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Good Morning, Podcasters!

Episode 34 · 5 months ago

Podcast Editing & Podcast Engineering Rates


Are you thinking about editing or engineering podcasts for a side hustle? Hopefully this helps you get your pricing right.


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To many of you, this episode may not be relevant because I'm going to be speaking directly to those of you who call themselves podcast editors or podcast engineers. I want to discuss the responsibility of those titles and roles and what a fair rate is for that work. That's up next housekeeping time. This podcast is brought to you by focus right, makers of the scarlet two, I two and other audio interface devices. They have decided to sponsor this podcast through November, so you're going to be hearing a lot about their gear and tools in the upcoming months, but mainly I'll be mentioning their votecaster one and votecast two audio interface devices. I've got the votecaster one, I love it, I use it every day and if you're in the market for a new audio interface device, you should check it out. There's a link in the show notes to learn more, and I hope you will and stick around to the end of this episode because I'm going to be telling you how you can get fifty dollars from me pretty easily. What is a fair rate of pay for...

...podcast editing? Either to pay someone or to charge someone? This is something that I am asked a lot when I owned my South Portland main studio, the Portland Pod I charged six hundred and forty dollars an episode to corporate clients and, if I remember correctly, roughly a hundred and thirty dollars an episode to podcasters who weren't corporate clients or large operations with sizeable budgets. But I wasn't a podcast editor, I was a podcast engineer. So let's start by defining our terms. A podcast editor doesn't touch an equalizer or a compressor or any piece of virtualized studio technology other than the DAW itself. And what they do nine nine point nine percent of the time is highlight things that shouldn't be there and then delete them. Breaths, words, out takes. That's it. There is no skill here that cannot be acquired in a day or two...

...of training. Then, with time, speed is developed in some sense of editorial rights and wrongs. This is how I define the role of a podcast editor. They delete things, they move things around a little and they drop in a few premastered audio elements or other static pieces like Intros, Outros and ads. In my opinion, the value of any position is dictated above all else by how difficult it is to find someone who can do it well the role of a podcast editor. The role of a podcast editor is not highly technical and training may take only a couple of days to get someone with absolutely no experience up and running. I don't value this position. As a business owner, I don't value this position very highly because I view it as a very entry level position. When I say value, I don't mean I don't value the person doing the work, I mean monetarily, I don't value it very highly. It's where someone starts to learn the ropes. It's the bottom...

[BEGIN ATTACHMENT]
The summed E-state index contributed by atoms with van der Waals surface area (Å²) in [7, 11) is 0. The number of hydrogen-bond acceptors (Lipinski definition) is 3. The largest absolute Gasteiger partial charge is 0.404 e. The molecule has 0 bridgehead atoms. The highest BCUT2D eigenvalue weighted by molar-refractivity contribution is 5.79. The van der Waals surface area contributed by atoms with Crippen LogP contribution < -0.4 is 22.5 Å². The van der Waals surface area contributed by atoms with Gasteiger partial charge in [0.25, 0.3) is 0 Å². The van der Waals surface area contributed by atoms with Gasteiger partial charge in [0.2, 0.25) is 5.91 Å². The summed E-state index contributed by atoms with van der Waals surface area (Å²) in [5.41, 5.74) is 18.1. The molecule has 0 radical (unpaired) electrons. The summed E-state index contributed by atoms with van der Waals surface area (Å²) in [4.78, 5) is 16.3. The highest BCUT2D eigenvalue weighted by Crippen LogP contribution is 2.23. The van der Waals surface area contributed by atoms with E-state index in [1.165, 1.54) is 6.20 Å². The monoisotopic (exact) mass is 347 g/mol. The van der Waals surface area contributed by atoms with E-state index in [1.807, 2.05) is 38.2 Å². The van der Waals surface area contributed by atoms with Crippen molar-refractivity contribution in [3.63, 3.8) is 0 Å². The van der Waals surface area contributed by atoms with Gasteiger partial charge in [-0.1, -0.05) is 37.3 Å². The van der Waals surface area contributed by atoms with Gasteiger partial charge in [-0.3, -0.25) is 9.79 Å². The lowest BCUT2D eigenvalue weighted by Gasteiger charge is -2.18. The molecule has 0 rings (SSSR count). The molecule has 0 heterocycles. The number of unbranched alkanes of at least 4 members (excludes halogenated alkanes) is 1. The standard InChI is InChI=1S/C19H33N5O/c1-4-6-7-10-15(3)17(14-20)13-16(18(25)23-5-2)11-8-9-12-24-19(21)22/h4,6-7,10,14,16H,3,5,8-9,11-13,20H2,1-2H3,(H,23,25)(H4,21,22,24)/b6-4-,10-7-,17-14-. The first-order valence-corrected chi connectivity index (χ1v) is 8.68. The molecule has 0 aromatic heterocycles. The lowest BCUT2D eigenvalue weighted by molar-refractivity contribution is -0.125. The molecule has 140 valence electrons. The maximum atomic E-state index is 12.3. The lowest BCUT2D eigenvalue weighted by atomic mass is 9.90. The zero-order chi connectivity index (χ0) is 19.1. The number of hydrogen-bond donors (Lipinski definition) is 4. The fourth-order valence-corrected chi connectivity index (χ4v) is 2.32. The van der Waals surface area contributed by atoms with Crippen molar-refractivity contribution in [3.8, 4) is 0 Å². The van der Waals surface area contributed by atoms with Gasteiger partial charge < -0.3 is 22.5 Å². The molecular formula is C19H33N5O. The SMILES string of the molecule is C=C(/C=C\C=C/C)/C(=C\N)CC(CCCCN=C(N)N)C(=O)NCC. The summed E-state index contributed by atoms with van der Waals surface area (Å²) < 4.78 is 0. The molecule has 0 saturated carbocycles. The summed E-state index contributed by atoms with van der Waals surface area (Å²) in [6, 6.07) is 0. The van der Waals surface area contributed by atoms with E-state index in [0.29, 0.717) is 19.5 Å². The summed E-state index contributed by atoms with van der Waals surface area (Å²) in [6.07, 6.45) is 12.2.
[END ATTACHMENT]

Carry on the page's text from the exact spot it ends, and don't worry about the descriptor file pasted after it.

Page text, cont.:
...the ladder because it's the easiest job to do. If that's true, then when assessing the value of this position as an employer, I have to think about what I want my top earners to be making. What do I want my mastering engineers and producers to make? Those skill sets are not easy to find and take years to train and perfect. Certainly those are my most technically talented people. So how big of a gap does there need to be between my least talented people and my most talented people? I think it should be significant enough to make someone with no real skills eager to learn more so they can become more valuable and make more money, and it should be significant enough that when someone learns those skills and becomes the next mastering engineer I employ, that they feel like the time, energy, sweat, equity and tears that they put into getting there is adequately reflected in their pay. I wouldn't give the new guy twenty dollars an hour and then the most skilled woman on my team thirty dollars an hour in an environment where the skills spectrum is extreme,... it is in all manner of media production, because a ten dollar difference an hourly pay between your highest skilled, most critical employee and your lowest skilled, most easily replaced employee is not enough of a difference. A new podcast editor, first day on the job, no skills, is going to take maybe an entire day to edit a single podcast episode, and their first day is the slowest they'll ever be, which is good because it means they have an immense runway of improvement in front of them. I can't pay them hourly, they'll cost me a fortune at a rate of eight hours an episode, but I also can't pay them project wise because they'll increase the cost of my projects and thin the profit margins to nothing. So what do I do? I give them minimum wage while they learn and I give them low priority projects. And minimum wage to me, by the way, as fifteen dollars an hour. So I pay a day one, no experience, podcast editor. Again as described above, fifteen dollars an hour as is. They're proficient,...